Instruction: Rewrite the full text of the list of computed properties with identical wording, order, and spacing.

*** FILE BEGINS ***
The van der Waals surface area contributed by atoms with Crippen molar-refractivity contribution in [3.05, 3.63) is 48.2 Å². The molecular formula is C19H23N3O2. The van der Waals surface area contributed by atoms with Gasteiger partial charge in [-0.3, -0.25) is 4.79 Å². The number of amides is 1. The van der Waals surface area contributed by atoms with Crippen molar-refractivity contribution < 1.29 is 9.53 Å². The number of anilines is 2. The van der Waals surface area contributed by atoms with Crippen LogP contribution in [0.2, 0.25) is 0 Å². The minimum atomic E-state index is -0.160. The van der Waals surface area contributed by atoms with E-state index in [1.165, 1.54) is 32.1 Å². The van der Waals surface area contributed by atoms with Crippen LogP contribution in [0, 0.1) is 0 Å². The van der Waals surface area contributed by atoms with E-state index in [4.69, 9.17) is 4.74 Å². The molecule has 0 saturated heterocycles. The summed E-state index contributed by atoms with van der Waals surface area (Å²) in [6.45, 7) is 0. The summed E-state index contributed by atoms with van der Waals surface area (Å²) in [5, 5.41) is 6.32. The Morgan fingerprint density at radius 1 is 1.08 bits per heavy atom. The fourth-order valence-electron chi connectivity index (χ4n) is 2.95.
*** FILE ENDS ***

The van der Waals surface area contributed by atoms with Crippen molar-refractivity contribution in [3.05, 3.63) is 48.2 Å². The molecular formula is C19H23N3O2. The van der Waals surface area contributed by atoms with Gasteiger partial charge in [-0.3, -0.25) is 4.79 Å². The number of amides is 1. The van der Waals surface area contributed by atoms with Crippen molar-refractivity contribution < 1.29 is 9.53 Å². The number of anilines is 2. The van der Waals surface area contributed by atoms with Crippen LogP contribution in [0.2, 0.25) is 0 Å². The minimum atomic E-state index is -0.160. The van der Waals surface area contributed by atoms with E-state index in [1.165, 1.54) is 32.1 Å². The van der Waals surface area contributed by atoms with Crippen LogP contribution in [0, 0.1) is 0 Å². The van der Waals surface area contributed by atoms with E-state index in [4.69, 9.17) is 4.74 Å². The molecule has 0 saturated heterocycles. The summed E-state index contributed by atoms with van der Waals surface area (Å²) in [6.45, 7) is 0. The summed E-state index contributed by atoms with van der Waals surface area (Å²) in [5, 5.41) is 6.32. The Morgan fingerprint density at radius 1 is 1.08 bits per heavy atom. The fourth-order valence-electron chi connectivity index (χ4n) is 2.95.